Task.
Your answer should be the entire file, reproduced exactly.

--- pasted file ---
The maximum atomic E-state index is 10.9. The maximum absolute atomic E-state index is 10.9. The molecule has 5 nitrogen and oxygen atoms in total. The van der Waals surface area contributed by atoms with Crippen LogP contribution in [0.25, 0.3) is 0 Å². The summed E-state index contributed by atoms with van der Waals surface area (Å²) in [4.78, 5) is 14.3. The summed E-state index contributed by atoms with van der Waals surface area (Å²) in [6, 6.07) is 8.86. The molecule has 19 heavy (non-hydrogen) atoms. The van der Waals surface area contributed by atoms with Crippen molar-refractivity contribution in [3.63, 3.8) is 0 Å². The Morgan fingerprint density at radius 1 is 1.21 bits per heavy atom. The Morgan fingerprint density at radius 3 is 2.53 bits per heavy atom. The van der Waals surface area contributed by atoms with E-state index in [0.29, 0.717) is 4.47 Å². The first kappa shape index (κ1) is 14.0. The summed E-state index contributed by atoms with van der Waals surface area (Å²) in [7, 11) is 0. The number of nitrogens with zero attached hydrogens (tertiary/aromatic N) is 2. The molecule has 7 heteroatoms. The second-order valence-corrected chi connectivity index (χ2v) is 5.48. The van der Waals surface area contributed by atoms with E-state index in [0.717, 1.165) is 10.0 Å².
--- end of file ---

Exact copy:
The maximum atomic E-state index is 10.9. The maximum absolute atomic E-state index is 10.9. The molecule has 5 nitrogen and oxygen atoms in total. The van der Waals surface area contributed by atoms with Crippen LogP contribution in [0.25, 0.3) is 0 Å². The summed E-state index contributed by atoms with van der Waals surface area (Å²) in [4.78, 5) is 14.3. The summed E-state index contributed by atoms with van der Waals surface area (Å²) in [6, 6.07) is 8.86. The molecule has 19 heavy (non-hydrogen) atoms. The van der Waals surface area contributed by atoms with Crippen molar-refractivity contribution in [3.63, 3.8) is 0 Å². The Morgan fingerprint density at radius 1 is 1.21 bits per heavy atom. The Morgan fingerprint density at radius 3 is 2.53 bits per heavy atom. The van der Waals surface area contributed by atoms with E-state index in [0.29, 0.717) is 4.47 Å². The first kappa shape index (κ1) is 14.0. The summed E-state index contributed by atoms with van der Waals surface area (Å²) in [7, 11) is 0. The number of nitrogens with zero attached hydrogens (tertiary/aromatic N) is 2. The molecule has 7 heteroatoms. The second-order valence-corrected chi connectivity index (χ2v) is 5.48. The van der Waals surface area contributed by atoms with E-state index in [0.717, 1.165) is 10.0 Å².